Bala Lake Railway Experience

For as long as I can remember I’ve been interested in railways and on Sunday, August 7th I achieved an ambition by qualifying as a railway guard!

Ever since 1962 I have been an active heritage railway volunteer on the Ffestiniog Railway in North Wales but I finally made it to my green flag and whistle on neighbouring the four-and-half mile Bala Lake Railway.
My opportunity came in 2015 when I visited the railway’s headquarters at Llanuwchllyn at the western end of Bala Lake, the largest natural lake in Wales, to take photographs of ‘Winifred’ a small Hunslet manufactured locomotive that had spent all its life working in Penrhyn slate quarry near Bangor before being exported to the United States in 1965.

In 2015 it had been re-patriated to Wales by a benefactor called Julian Birley, who is one of the driving forces on the two-foot (60 centimetre) gauge Bala Lake Railway which provides a home for several other 0-4-0 locomotives who started life working in slate quarries but now strut their stuff on a little railway that attracts thousands of tourists each year.

The Bala Lake Railway was built as a narrow gauge line in 1972 on the track-bed of the standard gauge Great Western Railway’s former Ruabon to Barmouth Junction line that had been closed as part of Dr. Beeching’s rationalisation of the British railway system.

‘Winifred’ had been displayed for photographers several days before my visit in May 2015. I had been unable to make the date and the line’s manager, David Jones, was quite amenable to my request to be allowed to visit a few days later. I was particular keen to catch ‘Winifred’ in her post US state as she was still sporting her original Quarry company livery.

I know it’s sad but that paintwork made a difference to me as the last time I’d seen her was in Penrhyn Quarry in August 1961 and I couldn’t believe that she’d been left in her last working clothes for half a century.
On my arrival at Llanuwchllyn I was greeted by David Jones who told me: “Just go to the shed and help yourself. Just take notice of all the safety rules.”

In photographic terms I filled my boots with pictures of the seven-ton, Leeds-made ‘Winifred’ who was undergoing some minor repairs.

I also got chance to speak with the locomotive crew who were preparing another of the line’s locomotives ‘Maid Marian’ for a day’s work. That too struck a chord for me because as very young man I’d contributed to the fund that had purchased her from Dinorwic slate quarry near Llanberis.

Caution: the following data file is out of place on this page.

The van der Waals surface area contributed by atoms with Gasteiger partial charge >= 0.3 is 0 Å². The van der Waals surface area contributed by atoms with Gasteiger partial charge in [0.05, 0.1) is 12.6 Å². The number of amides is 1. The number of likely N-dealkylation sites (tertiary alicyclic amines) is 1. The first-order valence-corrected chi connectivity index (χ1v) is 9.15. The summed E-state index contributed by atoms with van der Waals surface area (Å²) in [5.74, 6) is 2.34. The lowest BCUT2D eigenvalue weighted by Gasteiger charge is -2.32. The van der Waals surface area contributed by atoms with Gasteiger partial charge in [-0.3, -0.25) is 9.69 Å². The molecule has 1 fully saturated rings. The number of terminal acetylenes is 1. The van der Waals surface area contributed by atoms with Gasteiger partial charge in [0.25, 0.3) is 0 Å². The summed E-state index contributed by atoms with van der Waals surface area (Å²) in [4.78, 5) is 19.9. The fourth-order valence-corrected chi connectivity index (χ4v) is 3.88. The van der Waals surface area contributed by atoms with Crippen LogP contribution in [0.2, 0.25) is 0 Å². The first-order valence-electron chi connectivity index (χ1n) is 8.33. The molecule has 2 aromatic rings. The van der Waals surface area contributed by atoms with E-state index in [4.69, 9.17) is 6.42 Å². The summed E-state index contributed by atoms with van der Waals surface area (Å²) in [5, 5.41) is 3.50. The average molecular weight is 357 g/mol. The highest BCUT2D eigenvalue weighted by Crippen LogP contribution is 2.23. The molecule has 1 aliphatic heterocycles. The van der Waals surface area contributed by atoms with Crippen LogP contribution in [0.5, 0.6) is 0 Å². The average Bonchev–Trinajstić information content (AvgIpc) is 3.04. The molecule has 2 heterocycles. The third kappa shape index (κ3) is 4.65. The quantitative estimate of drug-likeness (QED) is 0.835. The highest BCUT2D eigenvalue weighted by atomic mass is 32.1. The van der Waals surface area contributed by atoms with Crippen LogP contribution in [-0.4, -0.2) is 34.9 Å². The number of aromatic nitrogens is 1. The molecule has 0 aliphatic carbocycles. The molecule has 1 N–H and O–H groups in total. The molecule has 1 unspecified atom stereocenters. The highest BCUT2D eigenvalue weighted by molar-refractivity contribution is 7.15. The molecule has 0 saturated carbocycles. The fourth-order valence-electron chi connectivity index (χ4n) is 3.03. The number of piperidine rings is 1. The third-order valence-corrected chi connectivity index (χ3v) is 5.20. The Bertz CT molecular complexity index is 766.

Well, I had to ride the train didn’t I? Of course I did and I enjoyed every second of it too.
On my way out of the station I bumped into David Jones once more and we chatted about the railway and our shared interest in the Ffestiniog Railway.

“Why don’t you come and volunteer here?” he asked. “We’re always short of guards.”
It was an offer I was never going to refuse. I’d always wanted to do that kind of job on a railway.
And you’d never guess how many jobs a guard has to undertake. From watching along the length of the train at stations to make sure nobody tries to change carriages; that all the doors are closed and that the air-braking system is working. Plus keeping an eye out for intending passengers at stations and that the train is properly coupled to the engine. Oh, and loads more.

And, so this year I did two week-long stints as a trainee guard working alongside a qualified guard. Then I was given a copy of the staff rule book and entered for a written examination. The guard is in charge of the safety of the train and the passengers so it’s vital that every person who takes the job on should know what duties they are expected to perform and that they fully understand their responsibilities and operating rules.
After a tense wait – it took me back to my time at school waiting for my GCE-results – I was informed I had passed and could I make myself available for an assessment!

Being ‘assessed’ meant being allowed to perform the duties as a guard on a service train but being constantly overseen by one of the railway’s senior management who would then decide whether you were competent enough to be allowed to work their trains on your own.

My assessment came on the third of four service trains that day on Sunday, August 7th and my every move was scrutinised by the line’s deputy manager Dan Laidlaw.
Dan broke the news that he was ‘passing’ me out as a qualified guard just before we returned to the Llanuwchllyn terminus and that I was to be in charge of the last train of the day – without supervision! An amazing moment – just like passing your driving test and taking your Dad’s car out on your own for the first time. Scary but thrilling at the same time.

So now I’m qualified to clean the carriages; work the signal box at Llanuwchllyn; sell tickets: answer queries and ensure the passengers’ safety on the train as a guard out on the line.
My elation at qualifying was total but celebrations were rather mooted that evening as the breathalyser limit for railway workers is even more stringent than those for car drivers! You must be under nine millilitres of alcohol in every 100 millilitres of blood to sign on for duty – so a couple of early pints with after work friends had to suffice!

Still, I made it and, like achieving your third degree in Masonry, I’ll never forget the moment I qualified as a railway guard.

Now where’s me whistle and green flag…

WB John Huxley
Lodge of the Three Graces 408

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Posted in Uncategorized on August 19th, 2016 by David Clough

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